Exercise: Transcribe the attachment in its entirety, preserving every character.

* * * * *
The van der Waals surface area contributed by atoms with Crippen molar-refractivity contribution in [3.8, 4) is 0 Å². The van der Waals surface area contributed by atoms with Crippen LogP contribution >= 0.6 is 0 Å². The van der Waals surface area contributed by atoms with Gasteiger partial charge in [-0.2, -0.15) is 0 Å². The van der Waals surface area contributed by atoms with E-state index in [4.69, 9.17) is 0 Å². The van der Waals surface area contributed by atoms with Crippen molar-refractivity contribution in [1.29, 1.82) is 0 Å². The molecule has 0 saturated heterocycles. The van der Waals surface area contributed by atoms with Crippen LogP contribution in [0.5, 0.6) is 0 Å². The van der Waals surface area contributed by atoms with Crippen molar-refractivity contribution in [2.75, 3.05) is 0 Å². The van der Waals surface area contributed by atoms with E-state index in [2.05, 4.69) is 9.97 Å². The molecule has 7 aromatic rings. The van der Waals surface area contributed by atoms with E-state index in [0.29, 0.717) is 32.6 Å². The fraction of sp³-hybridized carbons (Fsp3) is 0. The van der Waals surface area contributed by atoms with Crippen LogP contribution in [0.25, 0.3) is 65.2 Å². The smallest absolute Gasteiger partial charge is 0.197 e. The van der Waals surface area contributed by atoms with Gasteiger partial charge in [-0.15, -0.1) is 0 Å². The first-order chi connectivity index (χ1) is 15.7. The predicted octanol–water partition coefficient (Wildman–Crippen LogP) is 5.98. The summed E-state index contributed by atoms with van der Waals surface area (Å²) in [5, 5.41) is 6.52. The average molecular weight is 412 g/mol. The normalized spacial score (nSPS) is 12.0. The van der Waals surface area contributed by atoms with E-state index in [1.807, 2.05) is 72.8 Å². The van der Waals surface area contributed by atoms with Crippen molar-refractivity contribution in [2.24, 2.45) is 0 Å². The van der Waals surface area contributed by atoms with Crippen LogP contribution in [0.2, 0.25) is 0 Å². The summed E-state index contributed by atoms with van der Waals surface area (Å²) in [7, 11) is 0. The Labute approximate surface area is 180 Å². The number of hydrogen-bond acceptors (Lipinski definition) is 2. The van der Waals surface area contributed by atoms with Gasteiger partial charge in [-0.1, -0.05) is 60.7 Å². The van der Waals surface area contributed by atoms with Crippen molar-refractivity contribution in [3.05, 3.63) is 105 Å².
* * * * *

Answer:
The van der Waals surface area contributed by atoms with Crippen molar-refractivity contribution in [3.8, 4) is 0 Å². The van der Waals surface area contributed by atoms with Crippen LogP contribution >= 0.6 is 0 Å². The van der Waals surface area contributed by atoms with Gasteiger partial charge in [-0.2, -0.15) is 0 Å². The van der Waals surface area contributed by atoms with E-state index in [4.69, 9.17) is 0 Å². The van der Waals surface area contributed by atoms with Crippen molar-refractivity contribution in [1.29, 1.82) is 0 Å². The molecule has 0 saturated heterocycles. The van der Waals surface area contributed by atoms with Crippen LogP contribution in [0.5, 0.6) is 0 Å². The van der Waals surface area contributed by atoms with Crippen molar-refractivity contribution in [2.75, 3.05) is 0 Å². The van der Waals surface area contributed by atoms with E-state index in [2.05, 4.69) is 9.97 Å². The molecule has 7 aromatic rings. The van der Waals surface area contributed by atoms with E-state index in [0.29, 0.717) is 32.6 Å². The fraction of sp³-hybridized carbons (Fsp3) is 0. The van der Waals surface area contributed by atoms with Crippen LogP contribution in [0.25, 0.3) is 65.2 Å². The smallest absolute Gasteiger partial charge is 0.197 e. The van der Waals surface area contributed by atoms with Gasteiger partial charge in [-0.15, -0.1) is 0 Å². The first-order chi connectivity index (χ1) is 15.7. The predicted octanol–water partition coefficient (Wildman–Crippen LogP) is 5.98. The summed E-state index contributed by atoms with van der Waals surface area (Å²) in [5, 5.41) is 6.52. The average molecular weight is 412 g/mol. The normalized spacial score (nSPS) is 12.0. The van der Waals surface area contributed by atoms with E-state index in [1.807, 2.05) is 72.8 Å². The van der Waals surface area contributed by atoms with Crippen molar-refractivity contribution in [2.24, 2.45) is 0 Å². The van der Waals surface area contributed by atoms with Crippen LogP contribution in [0.2, 0.25) is 0 Å². The summed E-state index contributed by atoms with van der Waals surface area (Å²) in [7, 11) is 0. The Labute approximate surface area is 180 Å². The number of hydrogen-bond acceptors (Lipinski definition) is 2. The van der Waals surface area contributed by atoms with Gasteiger partial charge in [-0.1, -0.05) is 60.7 Å². The van der Waals surface area contributed by atoms with Crippen molar-refractivity contribution in [3.05, 3.63) is 105 Å².